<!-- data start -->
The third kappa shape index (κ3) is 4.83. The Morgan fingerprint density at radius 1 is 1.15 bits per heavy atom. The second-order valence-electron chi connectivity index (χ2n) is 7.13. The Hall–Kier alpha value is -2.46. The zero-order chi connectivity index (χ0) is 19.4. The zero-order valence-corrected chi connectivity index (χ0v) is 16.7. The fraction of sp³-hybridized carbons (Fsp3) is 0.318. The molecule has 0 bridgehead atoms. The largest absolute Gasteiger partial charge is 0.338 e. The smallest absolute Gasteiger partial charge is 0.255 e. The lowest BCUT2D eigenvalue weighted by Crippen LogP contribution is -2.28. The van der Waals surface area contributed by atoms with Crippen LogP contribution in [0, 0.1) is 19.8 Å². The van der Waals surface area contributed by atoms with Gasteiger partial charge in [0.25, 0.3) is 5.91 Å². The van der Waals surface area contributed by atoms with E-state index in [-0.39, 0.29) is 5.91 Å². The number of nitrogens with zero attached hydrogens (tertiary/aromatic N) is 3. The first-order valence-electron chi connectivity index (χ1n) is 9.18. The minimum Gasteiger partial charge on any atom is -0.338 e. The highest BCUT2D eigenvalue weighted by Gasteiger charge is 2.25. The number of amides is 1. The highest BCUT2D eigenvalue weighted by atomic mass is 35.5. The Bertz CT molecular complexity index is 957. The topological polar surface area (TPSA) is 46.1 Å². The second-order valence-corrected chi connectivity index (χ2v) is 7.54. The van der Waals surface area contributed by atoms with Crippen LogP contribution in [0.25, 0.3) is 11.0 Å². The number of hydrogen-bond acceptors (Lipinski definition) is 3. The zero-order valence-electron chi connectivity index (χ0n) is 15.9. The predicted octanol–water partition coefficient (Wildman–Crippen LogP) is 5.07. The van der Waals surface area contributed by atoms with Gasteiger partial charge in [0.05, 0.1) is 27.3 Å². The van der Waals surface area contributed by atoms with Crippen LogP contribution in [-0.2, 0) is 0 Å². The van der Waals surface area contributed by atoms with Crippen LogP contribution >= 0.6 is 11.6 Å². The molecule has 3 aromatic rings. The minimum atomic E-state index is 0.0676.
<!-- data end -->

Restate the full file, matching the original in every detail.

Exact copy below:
The third kappa shape index (κ3) is 4.83. The Morgan fingerprint density at radius 1 is 1.15 bits per heavy atom. The second-order valence-electron chi connectivity index (χ2n) is 7.13. The Hall–Kier alpha value is -2.46. The zero-order chi connectivity index (χ0) is 19.4. The zero-order valence-corrected chi connectivity index (χ0v) is 16.7. The fraction of sp³-hybridized carbons (Fsp3) is 0.318. The molecule has 0 bridgehead atoms. The largest absolute Gasteiger partial charge is 0.338 e. The smallest absolute Gasteiger partial charge is 0.255 e. The lowest BCUT2D eigenvalue weighted by Crippen LogP contribution is -2.28. The van der Waals surface area contributed by atoms with Crippen LogP contribution in [0, 0.1) is 19.8 Å². The van der Waals surface area contributed by atoms with Gasteiger partial charge in [0.25, 0.3) is 5.91 Å². The van der Waals surface area contributed by atoms with E-state index in [-0.39, 0.29) is 5.91 Å². The number of nitrogens with zero attached hydrogens (tertiary/aromatic N) is 3. The first-order valence-electron chi connectivity index (χ1n) is 9.18. The minimum Gasteiger partial charge on any atom is -0.338 e. The highest BCUT2D eigenvalue weighted by Gasteiger charge is 2.25. The number of amides is 1. The highest BCUT2D eigenvalue weighted by atomic mass is 35.5. The Bertz CT molecular complexity index is 957. The topological polar surface area (TPSA) is 46.1 Å². The second-order valence-corrected chi connectivity index (χ2v) is 7.54. The van der Waals surface area contributed by atoms with Crippen LogP contribution in [0.25, 0.3) is 11.0 Å². The number of hydrogen-bond acceptors (Lipinski definition) is 3. The zero-order valence-electron chi connectivity index (χ0n) is 15.9. The predicted octanol–water partition coefficient (Wildman–Crippen LogP) is 5.07. The van der Waals surface area contributed by atoms with Gasteiger partial charge in [0.05, 0.1) is 27.3 Å². The van der Waals surface area contributed by atoms with Crippen LogP contribution in [-0.2, 0) is 0 Å². The van der Waals surface area contributed by atoms with Crippen LogP contribution >= 0.6 is 11.6 Å². The molecule has 3 aromatic rings. The minimum atomic E-state index is 0.0676.